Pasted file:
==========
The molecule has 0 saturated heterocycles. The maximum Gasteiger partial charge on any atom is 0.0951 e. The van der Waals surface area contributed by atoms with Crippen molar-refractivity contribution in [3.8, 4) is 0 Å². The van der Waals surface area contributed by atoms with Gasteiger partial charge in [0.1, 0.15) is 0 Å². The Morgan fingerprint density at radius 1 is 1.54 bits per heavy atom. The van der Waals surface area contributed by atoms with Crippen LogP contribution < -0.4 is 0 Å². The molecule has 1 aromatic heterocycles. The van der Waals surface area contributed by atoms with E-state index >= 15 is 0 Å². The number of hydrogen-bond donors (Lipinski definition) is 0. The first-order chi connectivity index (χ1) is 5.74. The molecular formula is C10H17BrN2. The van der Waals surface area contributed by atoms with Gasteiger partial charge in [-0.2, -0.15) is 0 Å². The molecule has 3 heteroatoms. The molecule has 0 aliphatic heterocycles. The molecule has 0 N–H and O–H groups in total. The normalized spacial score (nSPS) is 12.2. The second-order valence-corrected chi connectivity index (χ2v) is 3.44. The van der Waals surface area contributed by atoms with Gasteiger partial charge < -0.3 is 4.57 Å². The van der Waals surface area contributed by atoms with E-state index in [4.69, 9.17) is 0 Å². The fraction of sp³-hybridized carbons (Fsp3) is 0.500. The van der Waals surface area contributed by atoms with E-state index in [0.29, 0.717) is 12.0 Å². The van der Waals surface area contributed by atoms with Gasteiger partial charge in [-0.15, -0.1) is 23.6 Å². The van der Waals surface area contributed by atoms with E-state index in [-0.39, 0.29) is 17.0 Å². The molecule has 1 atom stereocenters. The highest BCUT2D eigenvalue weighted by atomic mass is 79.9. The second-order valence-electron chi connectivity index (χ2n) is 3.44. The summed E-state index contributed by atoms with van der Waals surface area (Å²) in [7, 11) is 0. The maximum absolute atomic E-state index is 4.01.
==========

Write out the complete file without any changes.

The molecule has 0 saturated heterocycles. The maximum Gasteiger partial charge on any atom is 0.0951 e. The van der Waals surface area contributed by atoms with Crippen molar-refractivity contribution in [3.8, 4) is 0 Å². The van der Waals surface area contributed by atoms with Gasteiger partial charge in [0.1, 0.15) is 0 Å². The Morgan fingerprint density at radius 1 is 1.54 bits per heavy atom. The van der Waals surface area contributed by atoms with Crippen LogP contribution < -0.4 is 0 Å². The molecule has 1 aromatic heterocycles. The van der Waals surface area contributed by atoms with E-state index >= 15 is 0 Å². The number of hydrogen-bond donors (Lipinski definition) is 0. The first-order chi connectivity index (χ1) is 5.74. The molecular formula is C10H17BrN2. The van der Waals surface area contributed by atoms with Gasteiger partial charge in [-0.2, -0.15) is 0 Å². The molecule has 3 heteroatoms. The molecule has 0 aliphatic heterocycles. The molecule has 0 N–H and O–H groups in total. The normalized spacial score (nSPS) is 12.2. The second-order valence-corrected chi connectivity index (χ2v) is 3.44. The van der Waals surface area contributed by atoms with Gasteiger partial charge < -0.3 is 4.57 Å². The van der Waals surface area contributed by atoms with E-state index in [4.69, 9.17) is 0 Å². The fraction of sp³-hybridized carbons (Fsp3) is 0.500. The van der Waals surface area contributed by atoms with E-state index in [0.29, 0.717) is 12.0 Å². The van der Waals surface area contributed by atoms with Gasteiger partial charge in [-0.15, -0.1) is 23.6 Å². The van der Waals surface area contributed by atoms with E-state index in [-0.39, 0.29) is 17.0 Å². The molecule has 1 atom stereocenters. The highest BCUT2D eigenvalue weighted by atomic mass is 79.9. The second-order valence-electron chi connectivity index (χ2n) is 3.44. The summed E-state index contributed by atoms with van der Waals surface area (Å²) in [7, 11) is 0. The maximum absolute atomic E-state index is 4.01.